Confederate flags are reportedly seeing a surge in sales. Alabama Flag & Banner, the last Confederate flag retailer in the United States, claims that the controversy from Charlottesville, Virginia, has benefitted its sales.

The small shop has seen an increase in sales following the protests in Charlottesville over the removal of Confederate General Robert E. Lee's statue, according to CBS News. However, sales will likely remain steady as the push for the removal of more Confederate monuments occur, CBS News reported. 

Belinda Kennedy, the owner of Alabama Flag & Banner, spoke with International Business Times Friday about the sales spike she's seen within her Huntsville, Alabama, business. 

"By and large, the comments I hear from customers coming into our store, over the phone or by email are buying flags in order to offset the small minority who are demanding the removal of monuments, changing names of streets, schools, and buildings, wanting to deface mountains, and general trying to revise history," Kennedy told IBT. "The sales we are seeing are from all 50 states and several different countries."

"I have no intention of stopping our manufacturing," Kennedy said. "We are currently the only U.S.-based manufacturer of the flag.  Our customer base includes mom-and-pop shops that do not want to sell China-made products but do want to continue to carry a full line of historic flags."

She added, "We are their only source for some of these flags.  I do not see the demand for these flags decreasing any time in the near future."

The sales boost shouldn't come as a surprise. Retailers nationwide have halted the production of Confederate flags because of push-back from people in opposition to it. Convicted shooter Dylann Roof's 2015 rampage at the Emanuel AME Church in Charleston, South Carolina, became a cause of concern for major retailers. This incident led retailers to rethink selling Confederate flags to consumers.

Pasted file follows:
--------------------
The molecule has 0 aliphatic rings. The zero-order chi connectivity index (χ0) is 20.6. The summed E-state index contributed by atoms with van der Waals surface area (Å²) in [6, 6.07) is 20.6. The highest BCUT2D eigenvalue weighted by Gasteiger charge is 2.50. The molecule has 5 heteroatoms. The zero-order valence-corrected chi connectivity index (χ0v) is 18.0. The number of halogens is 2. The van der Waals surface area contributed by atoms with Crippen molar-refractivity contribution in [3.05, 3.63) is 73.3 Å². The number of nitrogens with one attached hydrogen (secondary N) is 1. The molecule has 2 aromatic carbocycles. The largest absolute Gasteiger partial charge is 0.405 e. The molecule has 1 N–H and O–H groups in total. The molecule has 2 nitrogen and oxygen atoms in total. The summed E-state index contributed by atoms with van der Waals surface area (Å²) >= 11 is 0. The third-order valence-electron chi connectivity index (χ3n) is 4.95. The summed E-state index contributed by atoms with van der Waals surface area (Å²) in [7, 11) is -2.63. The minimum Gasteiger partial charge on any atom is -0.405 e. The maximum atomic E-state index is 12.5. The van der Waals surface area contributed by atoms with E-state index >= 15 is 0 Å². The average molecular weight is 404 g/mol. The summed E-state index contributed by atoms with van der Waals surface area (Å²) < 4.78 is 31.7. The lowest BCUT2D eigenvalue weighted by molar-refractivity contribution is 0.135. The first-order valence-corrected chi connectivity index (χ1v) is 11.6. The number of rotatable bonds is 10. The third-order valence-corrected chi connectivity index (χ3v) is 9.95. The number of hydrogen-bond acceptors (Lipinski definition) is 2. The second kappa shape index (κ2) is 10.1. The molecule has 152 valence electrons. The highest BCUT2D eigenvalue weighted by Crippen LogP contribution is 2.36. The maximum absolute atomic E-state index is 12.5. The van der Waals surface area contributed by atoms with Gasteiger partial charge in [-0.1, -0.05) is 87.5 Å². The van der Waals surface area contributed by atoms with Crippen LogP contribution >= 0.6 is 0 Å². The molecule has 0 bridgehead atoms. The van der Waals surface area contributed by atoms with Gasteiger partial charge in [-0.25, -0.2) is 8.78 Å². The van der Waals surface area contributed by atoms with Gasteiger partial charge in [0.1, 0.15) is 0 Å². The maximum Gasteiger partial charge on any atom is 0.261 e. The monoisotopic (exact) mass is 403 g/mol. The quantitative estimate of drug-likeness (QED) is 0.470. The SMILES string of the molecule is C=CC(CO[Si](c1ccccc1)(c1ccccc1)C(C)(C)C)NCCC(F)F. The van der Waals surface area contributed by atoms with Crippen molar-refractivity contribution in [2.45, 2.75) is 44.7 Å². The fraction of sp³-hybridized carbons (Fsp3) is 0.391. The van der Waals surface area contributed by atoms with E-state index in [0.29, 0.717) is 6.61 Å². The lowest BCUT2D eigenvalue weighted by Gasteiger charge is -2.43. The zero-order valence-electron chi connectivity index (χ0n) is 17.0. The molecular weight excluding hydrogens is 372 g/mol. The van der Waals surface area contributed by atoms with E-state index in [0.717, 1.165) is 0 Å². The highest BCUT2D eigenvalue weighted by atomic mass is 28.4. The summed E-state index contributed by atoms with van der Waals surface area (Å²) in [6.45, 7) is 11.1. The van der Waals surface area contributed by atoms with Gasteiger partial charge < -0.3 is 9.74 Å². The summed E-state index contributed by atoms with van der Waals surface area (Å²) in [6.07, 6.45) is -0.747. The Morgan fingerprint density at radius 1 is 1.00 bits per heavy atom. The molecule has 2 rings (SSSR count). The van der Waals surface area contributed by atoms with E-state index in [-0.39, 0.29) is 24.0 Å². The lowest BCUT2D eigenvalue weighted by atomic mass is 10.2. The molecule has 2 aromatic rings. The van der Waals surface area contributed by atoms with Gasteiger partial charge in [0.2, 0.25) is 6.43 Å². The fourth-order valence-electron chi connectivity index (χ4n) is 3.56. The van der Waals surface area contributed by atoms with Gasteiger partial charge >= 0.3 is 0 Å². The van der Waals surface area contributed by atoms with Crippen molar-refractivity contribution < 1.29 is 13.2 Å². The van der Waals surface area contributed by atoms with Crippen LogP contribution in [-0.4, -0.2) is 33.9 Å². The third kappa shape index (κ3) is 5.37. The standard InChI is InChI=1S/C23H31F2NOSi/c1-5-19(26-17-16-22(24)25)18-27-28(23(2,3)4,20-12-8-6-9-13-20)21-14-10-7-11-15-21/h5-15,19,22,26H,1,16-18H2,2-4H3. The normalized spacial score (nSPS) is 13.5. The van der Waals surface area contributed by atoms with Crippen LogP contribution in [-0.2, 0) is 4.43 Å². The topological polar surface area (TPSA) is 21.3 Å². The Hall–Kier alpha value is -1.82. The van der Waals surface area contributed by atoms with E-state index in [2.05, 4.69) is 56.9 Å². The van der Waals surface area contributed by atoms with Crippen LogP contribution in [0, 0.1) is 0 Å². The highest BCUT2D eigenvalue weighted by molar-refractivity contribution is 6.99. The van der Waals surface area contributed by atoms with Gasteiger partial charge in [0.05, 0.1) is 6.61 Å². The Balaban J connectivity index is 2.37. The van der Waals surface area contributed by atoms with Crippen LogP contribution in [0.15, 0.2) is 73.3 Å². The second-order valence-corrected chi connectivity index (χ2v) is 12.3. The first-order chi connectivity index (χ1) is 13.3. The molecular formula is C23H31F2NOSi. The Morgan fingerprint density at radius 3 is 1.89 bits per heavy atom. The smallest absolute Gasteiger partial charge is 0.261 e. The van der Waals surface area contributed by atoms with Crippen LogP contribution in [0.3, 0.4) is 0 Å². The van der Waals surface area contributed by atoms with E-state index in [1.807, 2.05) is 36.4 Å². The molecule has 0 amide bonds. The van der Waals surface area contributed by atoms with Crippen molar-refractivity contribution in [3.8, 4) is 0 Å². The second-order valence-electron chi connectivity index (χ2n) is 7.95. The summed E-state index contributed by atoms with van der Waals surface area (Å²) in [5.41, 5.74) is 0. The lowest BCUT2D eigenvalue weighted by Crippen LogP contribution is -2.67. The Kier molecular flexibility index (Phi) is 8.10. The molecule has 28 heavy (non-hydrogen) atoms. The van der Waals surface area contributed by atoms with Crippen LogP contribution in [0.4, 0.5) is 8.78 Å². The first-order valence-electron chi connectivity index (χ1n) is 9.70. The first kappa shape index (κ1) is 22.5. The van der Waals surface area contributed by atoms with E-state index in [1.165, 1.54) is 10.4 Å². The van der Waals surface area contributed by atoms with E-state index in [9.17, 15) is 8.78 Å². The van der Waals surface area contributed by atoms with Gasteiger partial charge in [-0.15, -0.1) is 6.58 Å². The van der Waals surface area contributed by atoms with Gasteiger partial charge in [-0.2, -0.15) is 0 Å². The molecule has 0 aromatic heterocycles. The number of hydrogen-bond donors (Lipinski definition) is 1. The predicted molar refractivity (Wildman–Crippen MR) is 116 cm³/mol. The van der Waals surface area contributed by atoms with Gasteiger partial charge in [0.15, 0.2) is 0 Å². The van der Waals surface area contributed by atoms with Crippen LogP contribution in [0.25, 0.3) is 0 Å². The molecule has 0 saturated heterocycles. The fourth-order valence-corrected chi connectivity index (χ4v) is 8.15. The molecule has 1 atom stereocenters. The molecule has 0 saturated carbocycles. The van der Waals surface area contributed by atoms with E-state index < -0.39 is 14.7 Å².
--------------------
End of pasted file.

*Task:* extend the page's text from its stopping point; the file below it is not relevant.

Amazon, Walmart, Etsy, eBay and Sears announced its intentions to place a ban on the sale of Confederate flags following the Charleston controversy. A Google spokesperson told Recode in 2015 that the tech company also planned to remove the Confederate flag from advertisements and Google Shopping.

The removal of Confederate monuments will likely move forward. A list of government officials in support of the removal of Confederate monuments is expanding country-wide, according to Reuters. Mayors of Baltimore and Lexington, Kentucky, intend to follow through with removal plans. Officials in Memphis, Tennessee, Dallas and Jacksonville, Florida, also announced its plans to push for the removal of Confederate statues. 

The flag has served as a symbol associated with racism for many. However, those in support of the flag advocate its significance in U.S. history. Confederate flag enthusiasts have had a harder time obtaining it because of the nationwide production halt, as a result. 

The removal of Confederate statues nationwide has likely increased the demand for shops like Belinda's to cultivate more flags. 

"We started having an influx in business and none of the major manufacturers were willing to sell the stock they had — they weren't willing to continue production on Confederate flags," Kennedy told AL.com in a 2015 interview. "My responsibilities to my customers is to fill their needs when they want it and I had customers wanting it. I wasn't going to turn them away as I felt I had been turned away. We just decided to start cranking them out of our presses, cutting and sewing."

Kennedy added, "It's no different from a Betsy Ross flag, a Bennington flag, [or] any of the historic flags. It's simply a historic flag. It's not hate, it's history. It's a symbol of things that happened in the past and hopefully, we've learned from the past. The people that are making it a racial issue are pushing an agenda." 

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